Ask the Pharmacist

Q) Besides the multifaceted benefits derived from just reducing one’s weight, are there any other medical conditions that can be treated, at least partially, by changing one’s diet to a ketogenic one.

A) We recently discussed the theoretical benefits that a ketogenic diet (KD) might play in the recovery from a concussion (also known as a traumatic brain injury) as well some of the essential elements of this diet (high fat, low carbohydrates at its essence).

The biochemical basis for its effects on various systems is the ability to enhance what is known as neuronal plasticity which can normalize function within areas of our brain that have been damaged. The case for the use of a KD as a part of concussion therapy looks promising but in truth, this diet may have a role to play in several other diseases as well.

One example for which the evidence supporting its effectiveness is virtually unassailable is in the treatment of pharmaceutical drug resistant epilepsy in children. It was first used as an epileptic treatment in 1921 since it was a way to mimic a fasting state within the body which had already been proven to be effective for seizure suppression.

The KD diet can reduce seizures by as much as 85% in children whose epilepsy has proven particularly difficult for mainstream therapy to control. The reason behind its effectiveness is not clear but there is a growing theory that abnormal metabolism may be the cause of epilepsy and the metabolic changes induced by the KD (as we described in brief last week) may play a normalizing role.

As we have mentioned as well, diets like KD are not without their risks. Impaired heart function can occur as a result of a selenium deficiency for example, so it is important to consult with a dietician who can ensure all nutritional requirements are being met. Perhaps not surprisingly given its noted weight loss benefits, KD is now being investigated for its potential to at least improve or possibly even reverse type 2 diabetes which is the form of diabetes most commonly caused by being overweight and inactive. This makes sense as type 2 diabetes is essentially a state of carbohydrate intolerance so reducing their intake should help reverse the underlying problem.

The research, which is still scant at this point in time, seems to support a role for a KD as it seems to improve glycemic control (i.e. blood sugar levels) and insulin sensitivity often resulting in a reduction in dose or elimination of the need for some diabetic type medications.

Once again, this diet should only be attempted with the support of your health professionals so that your medication regimen can be reduced, if necessary, to prevent hypoglycemic events (these occur when your blood sugars drop too low) which can be life threatening in rare cases.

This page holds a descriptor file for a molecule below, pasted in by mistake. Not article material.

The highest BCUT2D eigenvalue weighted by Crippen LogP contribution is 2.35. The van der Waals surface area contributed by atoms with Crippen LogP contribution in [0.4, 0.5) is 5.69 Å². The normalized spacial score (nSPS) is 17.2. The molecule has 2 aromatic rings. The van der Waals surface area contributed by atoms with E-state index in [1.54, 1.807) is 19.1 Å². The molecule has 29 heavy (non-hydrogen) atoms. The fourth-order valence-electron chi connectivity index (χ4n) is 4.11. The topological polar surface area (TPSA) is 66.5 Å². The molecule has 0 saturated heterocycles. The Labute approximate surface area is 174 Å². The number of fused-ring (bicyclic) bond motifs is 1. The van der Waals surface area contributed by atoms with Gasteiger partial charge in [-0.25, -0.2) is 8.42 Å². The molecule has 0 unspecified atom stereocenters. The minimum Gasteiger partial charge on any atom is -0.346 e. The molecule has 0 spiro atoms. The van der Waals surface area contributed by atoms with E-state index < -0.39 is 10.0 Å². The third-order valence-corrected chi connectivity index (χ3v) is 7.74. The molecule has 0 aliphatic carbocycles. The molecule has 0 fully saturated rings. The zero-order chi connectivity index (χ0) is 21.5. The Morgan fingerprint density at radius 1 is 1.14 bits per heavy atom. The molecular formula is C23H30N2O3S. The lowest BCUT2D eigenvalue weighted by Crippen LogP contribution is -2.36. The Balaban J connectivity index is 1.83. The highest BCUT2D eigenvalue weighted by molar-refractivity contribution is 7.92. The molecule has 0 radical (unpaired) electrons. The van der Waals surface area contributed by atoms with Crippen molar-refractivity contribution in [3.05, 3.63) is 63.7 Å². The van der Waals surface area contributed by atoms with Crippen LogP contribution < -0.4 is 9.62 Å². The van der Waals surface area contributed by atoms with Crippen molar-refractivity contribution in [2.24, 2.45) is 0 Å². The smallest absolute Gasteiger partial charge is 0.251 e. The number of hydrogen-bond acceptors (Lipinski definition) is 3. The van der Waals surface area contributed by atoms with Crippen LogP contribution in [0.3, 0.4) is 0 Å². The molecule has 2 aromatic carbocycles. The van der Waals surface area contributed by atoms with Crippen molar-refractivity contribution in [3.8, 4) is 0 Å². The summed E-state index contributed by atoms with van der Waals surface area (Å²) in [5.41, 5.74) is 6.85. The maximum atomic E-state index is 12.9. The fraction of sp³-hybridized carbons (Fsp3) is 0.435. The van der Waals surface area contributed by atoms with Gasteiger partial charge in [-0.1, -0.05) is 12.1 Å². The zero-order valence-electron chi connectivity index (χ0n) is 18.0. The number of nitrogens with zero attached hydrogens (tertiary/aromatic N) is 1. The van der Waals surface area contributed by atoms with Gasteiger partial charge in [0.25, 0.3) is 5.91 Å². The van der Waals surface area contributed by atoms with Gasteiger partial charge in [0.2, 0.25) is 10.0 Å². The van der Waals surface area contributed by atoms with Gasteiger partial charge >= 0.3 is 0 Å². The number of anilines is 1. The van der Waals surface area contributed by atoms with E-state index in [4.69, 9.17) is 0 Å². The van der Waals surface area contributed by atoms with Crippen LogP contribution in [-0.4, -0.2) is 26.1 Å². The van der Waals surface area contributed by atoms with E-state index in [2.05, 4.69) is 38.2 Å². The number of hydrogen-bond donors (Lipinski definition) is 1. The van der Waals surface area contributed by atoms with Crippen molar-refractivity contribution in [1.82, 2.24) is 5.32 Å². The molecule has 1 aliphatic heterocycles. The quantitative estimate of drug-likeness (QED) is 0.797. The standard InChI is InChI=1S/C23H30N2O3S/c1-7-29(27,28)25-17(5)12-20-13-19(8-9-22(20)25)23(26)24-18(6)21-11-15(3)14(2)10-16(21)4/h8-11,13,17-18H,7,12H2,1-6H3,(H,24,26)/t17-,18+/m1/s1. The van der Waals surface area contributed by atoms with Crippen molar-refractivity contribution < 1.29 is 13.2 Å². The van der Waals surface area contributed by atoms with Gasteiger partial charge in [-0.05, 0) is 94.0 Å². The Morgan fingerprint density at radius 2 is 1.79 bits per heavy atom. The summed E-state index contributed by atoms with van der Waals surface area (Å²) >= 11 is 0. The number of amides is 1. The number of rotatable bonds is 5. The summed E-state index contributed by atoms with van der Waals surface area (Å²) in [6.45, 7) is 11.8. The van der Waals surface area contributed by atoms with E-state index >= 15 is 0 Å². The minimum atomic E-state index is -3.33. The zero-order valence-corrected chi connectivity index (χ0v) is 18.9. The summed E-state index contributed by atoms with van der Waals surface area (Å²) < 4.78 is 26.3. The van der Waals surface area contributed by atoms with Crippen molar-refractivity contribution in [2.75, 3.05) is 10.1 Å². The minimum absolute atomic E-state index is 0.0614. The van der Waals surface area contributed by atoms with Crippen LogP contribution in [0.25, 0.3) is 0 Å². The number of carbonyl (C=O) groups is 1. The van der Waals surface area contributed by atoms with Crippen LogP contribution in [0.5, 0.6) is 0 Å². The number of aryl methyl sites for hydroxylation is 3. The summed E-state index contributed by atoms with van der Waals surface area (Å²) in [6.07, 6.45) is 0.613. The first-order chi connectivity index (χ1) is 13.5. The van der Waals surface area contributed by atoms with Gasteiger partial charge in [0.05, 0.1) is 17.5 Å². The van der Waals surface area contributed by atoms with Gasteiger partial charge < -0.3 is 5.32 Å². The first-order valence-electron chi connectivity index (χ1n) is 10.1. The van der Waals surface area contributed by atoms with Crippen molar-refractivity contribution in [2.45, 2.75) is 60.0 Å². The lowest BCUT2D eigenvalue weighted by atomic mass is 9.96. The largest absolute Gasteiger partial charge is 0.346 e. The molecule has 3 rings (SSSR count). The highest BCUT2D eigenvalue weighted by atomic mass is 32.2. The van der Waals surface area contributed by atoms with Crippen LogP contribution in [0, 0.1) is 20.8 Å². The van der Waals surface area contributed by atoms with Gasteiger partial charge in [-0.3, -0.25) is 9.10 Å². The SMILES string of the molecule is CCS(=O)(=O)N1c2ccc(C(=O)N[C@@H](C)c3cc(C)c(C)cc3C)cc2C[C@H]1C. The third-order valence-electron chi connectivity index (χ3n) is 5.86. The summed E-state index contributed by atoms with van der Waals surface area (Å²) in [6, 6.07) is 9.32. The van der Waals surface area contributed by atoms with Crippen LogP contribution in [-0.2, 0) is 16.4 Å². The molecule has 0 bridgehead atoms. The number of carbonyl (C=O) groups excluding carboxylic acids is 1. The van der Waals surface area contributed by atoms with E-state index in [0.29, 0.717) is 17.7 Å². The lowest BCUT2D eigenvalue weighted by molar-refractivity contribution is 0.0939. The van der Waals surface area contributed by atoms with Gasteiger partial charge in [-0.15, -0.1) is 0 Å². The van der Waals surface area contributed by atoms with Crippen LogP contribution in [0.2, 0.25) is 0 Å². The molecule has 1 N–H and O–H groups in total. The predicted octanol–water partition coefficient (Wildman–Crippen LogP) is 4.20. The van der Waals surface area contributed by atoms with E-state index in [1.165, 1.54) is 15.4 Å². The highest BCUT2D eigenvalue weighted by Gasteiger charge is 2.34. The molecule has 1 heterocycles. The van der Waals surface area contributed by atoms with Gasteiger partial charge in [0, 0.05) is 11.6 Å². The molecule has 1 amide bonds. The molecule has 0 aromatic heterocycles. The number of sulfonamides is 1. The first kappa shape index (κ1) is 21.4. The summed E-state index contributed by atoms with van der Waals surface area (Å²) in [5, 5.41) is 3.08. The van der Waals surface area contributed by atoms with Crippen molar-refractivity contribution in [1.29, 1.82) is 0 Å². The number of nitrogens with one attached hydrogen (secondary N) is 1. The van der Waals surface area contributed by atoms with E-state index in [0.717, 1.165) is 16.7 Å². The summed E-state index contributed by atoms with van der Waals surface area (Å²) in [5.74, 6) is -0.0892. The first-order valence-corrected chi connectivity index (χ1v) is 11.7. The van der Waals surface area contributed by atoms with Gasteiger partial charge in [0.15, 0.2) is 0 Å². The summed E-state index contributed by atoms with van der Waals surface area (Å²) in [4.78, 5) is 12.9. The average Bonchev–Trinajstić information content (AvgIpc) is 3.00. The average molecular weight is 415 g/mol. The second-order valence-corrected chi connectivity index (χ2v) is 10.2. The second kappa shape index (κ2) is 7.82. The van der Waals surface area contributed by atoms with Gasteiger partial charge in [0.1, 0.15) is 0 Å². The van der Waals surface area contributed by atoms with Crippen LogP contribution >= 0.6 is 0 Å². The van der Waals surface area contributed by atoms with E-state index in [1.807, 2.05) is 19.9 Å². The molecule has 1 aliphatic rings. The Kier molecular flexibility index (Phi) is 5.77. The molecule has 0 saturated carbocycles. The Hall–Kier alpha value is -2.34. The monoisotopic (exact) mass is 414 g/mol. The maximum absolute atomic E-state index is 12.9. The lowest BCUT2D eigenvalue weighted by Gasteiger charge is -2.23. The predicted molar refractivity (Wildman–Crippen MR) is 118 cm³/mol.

KD are also being studied for their impact on the treatment of cancer as a whole. While the word cancer describes a disparate group of diseases which differ in many ways from each other, one fact that connects many of them is the fact that cancer cells use glucose as their main source of energy in order to fuel their rapid growth. Hence, in theory at least, consuming a KD should deprive a tumor of its energy supply and slow its progression.

Anecdotal reports have noted a trend toward improved outcomes but unfortunately most of the studies conducted thus far have been of poor design making definitive conclusions impossible to make at this time.

The benefits of KD in epilepsy has also spurred research into whether it might help other neurologic disorders due to its purported neuro-protective effects. Research, once again, is still in its infancy but early results are impressive.

Migraines, which are thought to be caused in part by an energy deficiency disorder, have also been shown to respond favourably to ketone supplements which would be similar to the increase in circulating ketones that a KD diet would produce. Patients with mild to moderate Alzheimer’s have shown Improved cognitive test scores after 3 months of following a KD.

Improved functioning has been seen in Parkinson’s patients and there have been some reports of behavioural improvements in children with autism. There is not enough evidence yet to fully support trying this as an attempt to improve your own battles with disorders of these types but with the plethora of studies being conducted, hopefully soon we should be able to come out with more definitive guidance.

All diets are hard, perhaps particularly so in a pandemic world where many of us seek comfort from our food choices, but a KD type one tends to be less so as its participants are not left starving (recall its not so much calorie reduction as it is getting one’s calories from different sources).

With guidance from your doctor and dietician, it could well be worthwhile to see if it can improve the quality of your life. For more information about this or any other health related questions, contact your pharmacist.